US officials have arrived in China for the first round of talks between the two countries since a 90-day truce was called on their ongoing trade war at the start of December.
Asian markets were optimistic the two could make a breakthrough on Monday, with the Nikkei jumping more than three per cent and smaller jumps in Hong Kong and Shanghai.
The arrival came as the Chinese foreign ministry said the two countries wanted to cooperate on trade. The world’s two largest economies had agreed to hold “positive and constructive” talks to resolve their disputes, in line with statements made by US President Donald Trump and his Chinese counterpart Xi Jinping.
“From the beginning we have believed that China US trade friction is not a positive situation for either country or the world economy. China has the good faith, on the basis of mutual respect and equality, to resolve the bilateral trade frictions,” said foreign ministry spokesman Lu Kang.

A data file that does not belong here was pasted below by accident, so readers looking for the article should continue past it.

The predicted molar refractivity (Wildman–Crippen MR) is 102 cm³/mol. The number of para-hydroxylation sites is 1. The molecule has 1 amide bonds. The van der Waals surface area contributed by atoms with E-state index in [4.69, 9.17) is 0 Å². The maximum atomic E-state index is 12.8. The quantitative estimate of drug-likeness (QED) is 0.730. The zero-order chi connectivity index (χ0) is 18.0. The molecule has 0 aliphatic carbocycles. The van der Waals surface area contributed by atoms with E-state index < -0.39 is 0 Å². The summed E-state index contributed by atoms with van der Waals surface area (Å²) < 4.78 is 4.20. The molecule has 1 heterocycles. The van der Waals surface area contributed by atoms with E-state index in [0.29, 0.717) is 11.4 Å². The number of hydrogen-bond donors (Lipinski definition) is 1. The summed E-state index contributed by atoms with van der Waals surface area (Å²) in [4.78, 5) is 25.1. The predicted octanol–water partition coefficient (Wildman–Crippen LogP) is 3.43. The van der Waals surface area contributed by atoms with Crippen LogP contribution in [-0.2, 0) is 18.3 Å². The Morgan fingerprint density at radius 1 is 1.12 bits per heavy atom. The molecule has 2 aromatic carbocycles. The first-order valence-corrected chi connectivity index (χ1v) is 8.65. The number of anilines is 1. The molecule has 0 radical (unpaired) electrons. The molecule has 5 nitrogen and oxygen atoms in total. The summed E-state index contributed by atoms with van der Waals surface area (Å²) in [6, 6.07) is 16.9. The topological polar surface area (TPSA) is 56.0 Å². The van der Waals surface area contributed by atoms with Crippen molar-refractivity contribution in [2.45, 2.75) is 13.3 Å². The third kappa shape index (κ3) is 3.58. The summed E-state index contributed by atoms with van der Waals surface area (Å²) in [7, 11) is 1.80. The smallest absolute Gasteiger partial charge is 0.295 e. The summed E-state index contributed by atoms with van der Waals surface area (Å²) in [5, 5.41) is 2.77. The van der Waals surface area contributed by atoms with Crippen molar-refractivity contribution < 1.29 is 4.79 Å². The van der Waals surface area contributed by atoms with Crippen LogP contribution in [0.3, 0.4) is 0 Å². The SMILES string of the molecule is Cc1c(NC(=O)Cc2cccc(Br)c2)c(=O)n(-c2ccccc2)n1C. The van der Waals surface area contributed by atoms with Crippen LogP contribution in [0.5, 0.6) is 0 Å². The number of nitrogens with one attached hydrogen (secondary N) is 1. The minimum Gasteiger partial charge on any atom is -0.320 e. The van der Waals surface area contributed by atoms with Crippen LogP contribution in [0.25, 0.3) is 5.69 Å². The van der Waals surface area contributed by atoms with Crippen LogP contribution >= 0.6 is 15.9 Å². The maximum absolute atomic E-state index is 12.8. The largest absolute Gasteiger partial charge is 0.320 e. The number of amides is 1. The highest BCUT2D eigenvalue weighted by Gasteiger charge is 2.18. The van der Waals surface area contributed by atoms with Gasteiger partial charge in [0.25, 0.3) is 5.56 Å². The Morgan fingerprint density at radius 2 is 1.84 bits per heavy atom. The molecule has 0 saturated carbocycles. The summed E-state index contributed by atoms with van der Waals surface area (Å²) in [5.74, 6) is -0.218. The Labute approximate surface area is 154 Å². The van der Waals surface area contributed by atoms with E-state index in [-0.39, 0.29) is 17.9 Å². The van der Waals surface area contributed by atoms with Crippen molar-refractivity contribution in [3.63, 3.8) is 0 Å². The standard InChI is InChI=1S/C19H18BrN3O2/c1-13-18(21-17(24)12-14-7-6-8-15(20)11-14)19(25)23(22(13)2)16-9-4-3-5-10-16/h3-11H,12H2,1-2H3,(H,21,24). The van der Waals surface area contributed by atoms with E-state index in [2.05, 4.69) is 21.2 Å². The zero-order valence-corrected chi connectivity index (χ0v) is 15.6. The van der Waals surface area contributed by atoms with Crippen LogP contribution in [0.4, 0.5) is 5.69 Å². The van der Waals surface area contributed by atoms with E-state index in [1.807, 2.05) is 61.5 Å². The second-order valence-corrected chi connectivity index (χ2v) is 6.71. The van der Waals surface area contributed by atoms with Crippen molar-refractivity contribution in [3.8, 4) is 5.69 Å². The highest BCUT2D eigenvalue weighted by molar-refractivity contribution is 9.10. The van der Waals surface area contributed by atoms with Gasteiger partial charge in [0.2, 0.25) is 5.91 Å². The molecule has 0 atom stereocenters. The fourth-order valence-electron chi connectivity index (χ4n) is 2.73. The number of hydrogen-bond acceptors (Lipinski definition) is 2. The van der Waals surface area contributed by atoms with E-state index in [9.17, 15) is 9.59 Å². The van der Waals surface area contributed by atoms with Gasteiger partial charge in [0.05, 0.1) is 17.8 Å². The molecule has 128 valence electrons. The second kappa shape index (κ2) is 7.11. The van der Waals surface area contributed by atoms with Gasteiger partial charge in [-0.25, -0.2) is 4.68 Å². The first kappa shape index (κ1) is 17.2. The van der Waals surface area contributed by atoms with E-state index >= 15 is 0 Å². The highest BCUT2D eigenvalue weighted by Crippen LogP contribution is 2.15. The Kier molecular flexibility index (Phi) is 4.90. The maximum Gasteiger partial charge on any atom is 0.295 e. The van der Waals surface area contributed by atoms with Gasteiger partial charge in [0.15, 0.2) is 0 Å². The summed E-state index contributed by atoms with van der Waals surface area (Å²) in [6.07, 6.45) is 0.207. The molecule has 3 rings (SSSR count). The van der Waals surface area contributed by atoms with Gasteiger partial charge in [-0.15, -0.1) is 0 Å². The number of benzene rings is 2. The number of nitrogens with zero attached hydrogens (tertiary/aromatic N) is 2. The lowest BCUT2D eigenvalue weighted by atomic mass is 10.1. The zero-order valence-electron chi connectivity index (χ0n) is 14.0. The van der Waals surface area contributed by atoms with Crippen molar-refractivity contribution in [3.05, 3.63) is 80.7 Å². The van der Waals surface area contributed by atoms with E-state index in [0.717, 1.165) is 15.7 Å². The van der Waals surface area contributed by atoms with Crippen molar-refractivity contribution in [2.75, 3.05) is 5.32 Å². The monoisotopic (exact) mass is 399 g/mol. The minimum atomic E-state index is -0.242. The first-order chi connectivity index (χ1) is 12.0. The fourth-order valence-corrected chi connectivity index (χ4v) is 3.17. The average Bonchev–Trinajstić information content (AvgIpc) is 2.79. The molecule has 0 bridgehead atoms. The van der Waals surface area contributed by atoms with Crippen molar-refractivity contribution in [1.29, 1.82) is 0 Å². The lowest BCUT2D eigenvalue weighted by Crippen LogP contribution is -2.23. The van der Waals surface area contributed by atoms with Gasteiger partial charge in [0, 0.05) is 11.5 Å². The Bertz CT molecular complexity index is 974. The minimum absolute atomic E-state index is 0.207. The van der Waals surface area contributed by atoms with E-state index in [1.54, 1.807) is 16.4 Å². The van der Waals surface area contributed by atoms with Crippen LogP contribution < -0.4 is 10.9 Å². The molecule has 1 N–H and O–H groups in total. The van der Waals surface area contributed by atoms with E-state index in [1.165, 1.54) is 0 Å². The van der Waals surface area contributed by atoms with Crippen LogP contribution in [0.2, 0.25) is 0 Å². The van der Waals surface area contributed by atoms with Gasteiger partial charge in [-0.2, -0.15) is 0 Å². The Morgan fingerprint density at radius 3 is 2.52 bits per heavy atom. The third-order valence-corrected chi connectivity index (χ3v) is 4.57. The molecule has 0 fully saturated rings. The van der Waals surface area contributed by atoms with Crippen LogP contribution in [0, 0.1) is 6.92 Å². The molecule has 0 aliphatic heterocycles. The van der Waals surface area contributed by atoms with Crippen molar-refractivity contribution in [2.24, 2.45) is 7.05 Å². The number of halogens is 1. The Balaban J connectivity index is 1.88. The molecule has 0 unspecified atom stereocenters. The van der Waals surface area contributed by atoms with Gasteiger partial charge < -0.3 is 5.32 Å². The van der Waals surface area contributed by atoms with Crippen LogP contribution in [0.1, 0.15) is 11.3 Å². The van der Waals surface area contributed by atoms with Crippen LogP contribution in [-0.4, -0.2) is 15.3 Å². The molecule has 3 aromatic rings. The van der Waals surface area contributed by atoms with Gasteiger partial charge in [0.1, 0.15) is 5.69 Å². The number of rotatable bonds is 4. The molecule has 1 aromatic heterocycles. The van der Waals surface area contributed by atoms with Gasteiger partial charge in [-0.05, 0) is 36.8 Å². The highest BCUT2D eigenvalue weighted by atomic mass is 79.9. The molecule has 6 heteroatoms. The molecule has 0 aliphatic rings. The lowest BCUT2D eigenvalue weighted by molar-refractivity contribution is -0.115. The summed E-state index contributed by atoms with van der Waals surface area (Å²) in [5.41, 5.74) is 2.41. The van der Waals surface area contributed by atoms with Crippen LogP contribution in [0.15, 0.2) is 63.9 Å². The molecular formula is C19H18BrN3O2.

Addressing rumours sparked the previous day by Trump that the Chinese economy was weakening, Lu said it had “ample tenacity and huge potential”.
“We have firm confidence in the strong long-term fundamentals of the Chinese economy,” he added.
On Sunday, Trump told reporters: “I think China wants to get it resolved. Their economy’s not doing well. I think that gives them a great incentive to negotiate.”
Trump slapped hundreds of billions of dollars of Chinese goods with import tariffs in 2018, and has made threats to ramp up the stakes even more to force Beijing to change its policy on issues such as industrial subsidies and intellectual property.
China retaliated with tariffs of its own, sparking a trade war that has rocked global markets for months.
Both sides have struck a more conciliatory tone since Trump and Xi met after a G7 summit in Buenos Aires at the end of last year, agreeing to call a 90-day halt to the trade war.
But if the sides do not come to an agreement, US tariffs on $200bn (£160bn) of Chinese goods will rise to 25 per cent in March from the current 10 per cent.
David Madden, analyst at CMC Markets, said “the power dynamic has changed” in favour of the Chinese, moving into the fresh round of talks. “he US stock market is far from reaching record highs, so President Trump might be willing to adopt a more open approach,” he said.